Help from New York Social Security Lawyers: What Is the Difference Between SSI and SSD?
In the alphabet soup of government programs available to injured workers, two of the most common acronyms are “SSI” and “SSD” (also known as “SSDI”). These stand for “Supplemental Security Income” and “Social Security Disability Insurance,” respectively. While both of these programs are administered by the Social Security Administration, they are based on different eligibility criteria and serve largely distinct groups of people. If you have questions or concerns about your eligibility, contact our Social Security lawyers today.
Supplemental Security Income
The Supplemental Security Income (SSI) program provides federal benefits to individuals who have limited income and resources and who fall into one of the following categories:
- Aged 65 or older
For the purposes of the SSI program, an adult is “disabled” when he or she has a physical or mental impairment that:
- Results in an inability to do any substantial gainful activity and
- Can be expected to result in death, or
- Has lasted or can be expected to last for 12 months or more.
The upper limit of resources an applicant can own and still qualify for the program is $2,000 for an individual and $3,000 for a couple. However, the SSA does not consider all income and resources to be countable. For example, the value of an applicant’s home and the land it sits on do not count toward the resource limit, while income tax refunds do not count toward the income limit. Any income and resources that are countable, but are below the limit, are offset from the applicant’s SSI benefit.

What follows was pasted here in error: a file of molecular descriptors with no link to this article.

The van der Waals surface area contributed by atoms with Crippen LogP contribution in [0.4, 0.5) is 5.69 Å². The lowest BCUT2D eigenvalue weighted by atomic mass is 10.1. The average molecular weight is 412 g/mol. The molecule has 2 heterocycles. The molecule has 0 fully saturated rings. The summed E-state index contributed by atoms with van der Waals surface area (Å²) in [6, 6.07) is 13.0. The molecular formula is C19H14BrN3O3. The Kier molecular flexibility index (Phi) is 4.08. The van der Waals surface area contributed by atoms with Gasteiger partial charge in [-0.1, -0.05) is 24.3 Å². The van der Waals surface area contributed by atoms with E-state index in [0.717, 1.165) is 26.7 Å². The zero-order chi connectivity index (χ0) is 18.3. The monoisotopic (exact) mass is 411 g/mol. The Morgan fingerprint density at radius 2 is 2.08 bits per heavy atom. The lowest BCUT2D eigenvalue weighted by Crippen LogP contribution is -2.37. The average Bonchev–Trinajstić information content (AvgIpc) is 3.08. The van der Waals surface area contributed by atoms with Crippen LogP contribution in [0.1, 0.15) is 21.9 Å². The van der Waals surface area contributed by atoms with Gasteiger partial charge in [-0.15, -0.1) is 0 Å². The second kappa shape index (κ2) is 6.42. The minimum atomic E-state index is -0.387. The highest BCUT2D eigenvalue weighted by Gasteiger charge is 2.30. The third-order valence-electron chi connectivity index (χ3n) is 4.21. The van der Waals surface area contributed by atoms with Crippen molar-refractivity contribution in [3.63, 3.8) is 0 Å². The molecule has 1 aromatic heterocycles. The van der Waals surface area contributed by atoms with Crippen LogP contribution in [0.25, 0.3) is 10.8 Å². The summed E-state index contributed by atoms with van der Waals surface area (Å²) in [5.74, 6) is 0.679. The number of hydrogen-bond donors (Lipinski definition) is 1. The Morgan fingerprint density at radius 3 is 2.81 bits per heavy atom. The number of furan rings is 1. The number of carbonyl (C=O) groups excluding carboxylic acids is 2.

Social Security Disability
The Social Security Disability (SSD) program pays cash benefits to individuals and certain members of their families who suffer an injury or illness that prevents them from engaging in substantial gainful activity. Under this scheme, an individual is considered to be “disabled” when:
- They cannot transition to other work because of their illness or injury, and
- The disability is expected to last for a year or more or result in death
The applicant must also have worked for a certain length of time (known as “work credits) and paid Social Security taxes. Once an applicant is deemed to qualify for the program, the benefits available vary according to the recipient’s average lifetime earnings before his or her disability began. The SSA uses a complex formula to determine this amount, but the maximum monthly benefit per person in 2019 is $2,861.
Contact the New York Social Security Lawyers at Turley, Redmond, Rosasco & Rosasco for More Information
For more information about SSI, SSD, and how you might qualify for either program, please contact the New York Social Security disability lawyers at Turley, Redmond, Rosasco & Rosasco by using our online form or calling us at 877-693-2529 (New York City), 516-745-5666 (Garden City), 631-582-3700 (Ronkonkoma), or 631-399-0400 (Shirley/Riverhead). We serve New York City and Long Island, including Nassau County and Suffolk County.